The nadir channel, which points vertically down towards the planet’s surface, enabled High Resolution Stereo Camera (HRSC) image data to be captured with a resolution of 13 metres per pixel as Mars Express flew over the northeast of Ius Chasma during orbit 2149. These enable small-scale geological structures to be identified; north is to the right in the image. The image covers an area of approximately 120 kilometres by 60 kilometres. The right half is occupied by the Martian highlands, which have numerous extension faults across them. Running vertically through the centre of the image is the scarp at the northern edge of Valles Marineris, which is more than eight kilometres high. The valley floor of Ius Chasma is visible in the left half of the image. A number of landslides have occurred and their debris fields overlap. The pattern of the landslides suggests that water played a role in their formation.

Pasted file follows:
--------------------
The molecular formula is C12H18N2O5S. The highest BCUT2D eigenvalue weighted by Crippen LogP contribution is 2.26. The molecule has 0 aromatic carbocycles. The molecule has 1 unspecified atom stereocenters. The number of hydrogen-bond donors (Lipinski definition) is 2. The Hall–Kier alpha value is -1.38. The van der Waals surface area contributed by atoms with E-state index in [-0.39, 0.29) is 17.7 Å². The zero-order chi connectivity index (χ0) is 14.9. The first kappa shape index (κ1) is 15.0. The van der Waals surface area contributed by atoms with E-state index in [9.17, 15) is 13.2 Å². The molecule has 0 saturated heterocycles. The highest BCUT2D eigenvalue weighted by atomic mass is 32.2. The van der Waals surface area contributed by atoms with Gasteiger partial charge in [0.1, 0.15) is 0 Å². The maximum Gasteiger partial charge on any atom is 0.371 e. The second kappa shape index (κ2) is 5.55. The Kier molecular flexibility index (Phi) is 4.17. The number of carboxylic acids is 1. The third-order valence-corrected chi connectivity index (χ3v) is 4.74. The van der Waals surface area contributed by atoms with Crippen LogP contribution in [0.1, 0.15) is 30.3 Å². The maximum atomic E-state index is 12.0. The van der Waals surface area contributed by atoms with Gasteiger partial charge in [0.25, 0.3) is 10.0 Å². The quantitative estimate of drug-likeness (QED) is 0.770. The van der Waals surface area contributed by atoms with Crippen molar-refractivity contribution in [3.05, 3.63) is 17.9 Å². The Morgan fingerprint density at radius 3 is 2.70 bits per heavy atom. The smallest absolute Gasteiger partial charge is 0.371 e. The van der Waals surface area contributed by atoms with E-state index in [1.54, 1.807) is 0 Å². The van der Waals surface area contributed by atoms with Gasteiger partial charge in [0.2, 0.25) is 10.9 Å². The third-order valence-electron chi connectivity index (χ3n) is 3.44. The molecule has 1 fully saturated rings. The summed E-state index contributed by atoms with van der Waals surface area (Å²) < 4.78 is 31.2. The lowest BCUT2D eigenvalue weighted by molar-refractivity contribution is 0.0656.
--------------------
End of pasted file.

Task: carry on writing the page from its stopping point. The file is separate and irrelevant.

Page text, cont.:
As a joint undertaking by DLR, ESA and FU Berlin, the Mars Express HRSC images are published under a Creative Commons licence since December 2014: ESA/DLR/FU Berlin, CC BY-SA 3.0 IGO. This licence will also apply to all HRSC images released to date.